for its taking effect at the same time as the repeal of the old statute, it is

presumed the legislature intended to continue the provision in force without

interruption. South Carolina Mental Health Commissioner v. May, 226 S.C.

108, 83 S.E.2d 713 (1954). Applying this basic rule of statutory construction,

other courts have held the reenactment of a statutory provision does not

change the effect of an intermediate act that qualified or limited the earlier

enactment. Rather, the intervening statute will be deemed to qualify or

modify the new statute in the same manner that it previously modified the

earlier enactment. See People ex rel. Brenza v. Fleetwood, 413 111. 530, 109

N.E.2d 741 (1952); State ex rel. Palmer v. Circuit Court, 244 Ind. 297, 192

N.E.2d 625 (1963); State ex rel. Village of Buhl v. Borgen, 231 Minn. 317, 43

N.W.2d 95 (1950); State v. Sam, 85 Wash.2d 713, 538 P.2d 1209 (1975).


(continued ...)

Within two days after the filing of a petition in the family court

alleging the child has committed the offense of murder or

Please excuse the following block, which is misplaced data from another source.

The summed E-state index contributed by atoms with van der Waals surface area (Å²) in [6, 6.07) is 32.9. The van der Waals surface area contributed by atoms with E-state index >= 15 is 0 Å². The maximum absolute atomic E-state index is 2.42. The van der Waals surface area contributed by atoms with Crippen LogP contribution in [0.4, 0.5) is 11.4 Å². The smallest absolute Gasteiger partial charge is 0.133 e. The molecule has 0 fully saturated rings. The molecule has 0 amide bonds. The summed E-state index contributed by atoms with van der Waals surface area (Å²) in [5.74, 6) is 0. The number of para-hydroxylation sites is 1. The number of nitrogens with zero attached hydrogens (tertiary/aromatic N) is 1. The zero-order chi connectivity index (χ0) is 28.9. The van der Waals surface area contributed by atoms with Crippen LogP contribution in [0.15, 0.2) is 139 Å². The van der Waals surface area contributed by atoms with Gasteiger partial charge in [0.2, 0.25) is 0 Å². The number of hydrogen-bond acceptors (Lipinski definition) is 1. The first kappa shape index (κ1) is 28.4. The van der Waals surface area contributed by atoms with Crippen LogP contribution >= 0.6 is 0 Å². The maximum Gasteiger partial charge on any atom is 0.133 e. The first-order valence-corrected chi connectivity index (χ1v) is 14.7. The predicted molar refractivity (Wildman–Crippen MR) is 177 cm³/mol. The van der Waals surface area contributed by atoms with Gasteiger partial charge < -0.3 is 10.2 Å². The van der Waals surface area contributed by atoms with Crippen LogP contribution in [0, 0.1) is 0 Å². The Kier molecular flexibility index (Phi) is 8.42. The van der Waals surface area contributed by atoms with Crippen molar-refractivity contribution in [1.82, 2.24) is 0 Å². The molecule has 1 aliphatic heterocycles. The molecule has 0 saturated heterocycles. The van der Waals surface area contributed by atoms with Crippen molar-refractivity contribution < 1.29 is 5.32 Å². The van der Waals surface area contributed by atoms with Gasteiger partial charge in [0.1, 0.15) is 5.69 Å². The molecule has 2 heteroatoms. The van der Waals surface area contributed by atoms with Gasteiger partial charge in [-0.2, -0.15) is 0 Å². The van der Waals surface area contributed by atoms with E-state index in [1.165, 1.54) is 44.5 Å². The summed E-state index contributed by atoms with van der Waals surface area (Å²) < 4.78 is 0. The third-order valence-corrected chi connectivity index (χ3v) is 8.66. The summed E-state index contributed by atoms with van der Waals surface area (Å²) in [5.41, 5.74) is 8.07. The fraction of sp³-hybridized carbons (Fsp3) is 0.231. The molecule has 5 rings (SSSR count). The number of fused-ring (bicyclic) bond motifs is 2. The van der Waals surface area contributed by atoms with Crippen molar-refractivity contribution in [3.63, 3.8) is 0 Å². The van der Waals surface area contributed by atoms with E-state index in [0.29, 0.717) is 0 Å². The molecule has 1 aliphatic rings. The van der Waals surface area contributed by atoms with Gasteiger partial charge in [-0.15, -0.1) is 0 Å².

criminal sexual assault, the person executing such petition may

request in writing that the case be transferred to the court of

general sessions with a view to proceeding against such child as

a criminal rather than as a child coming within the purview of

[the family court's jurisdiction]. The judge of the family court is

authorized to determine this request.

This section was subsequently amended to provide for thirty days instead of

two days.

7 We have equated "rape" with the revised statutory term "criminal

sexual conduct." State v. Summers, 276 S.C. 111 274 S.E.2d 427 (1981).

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SLOCUMB v. SC

As an intervening statute, § 16-3-659 was unaffected by the later

repeal and simultaneous reenactment of the transfer provision. Absent

further action by the legislature, § 16-3-659 continues to prohibit the

transfer of sexual offenses committed by juveniles under fourteen years of

age. Since petitioner was thirteen at the time he committed this offense, the

CSC charge could not be transferred to general sessions court and general

sessions court was without jurisdiction to accept his plea. 8

Accordingly, the denial of PCR is

REVERSED.

FINNEY, C.J., TOAL, WALLER and BURNETT, JJ., concur.


8 See S.C. Code Ann. § 20-7-400(A)(1)(d) (1985) (family court has

exclusive jurisdiction of violation of state law by person under eighteen years

except for certain traffic or fish, game, and watercraft violations).

p.31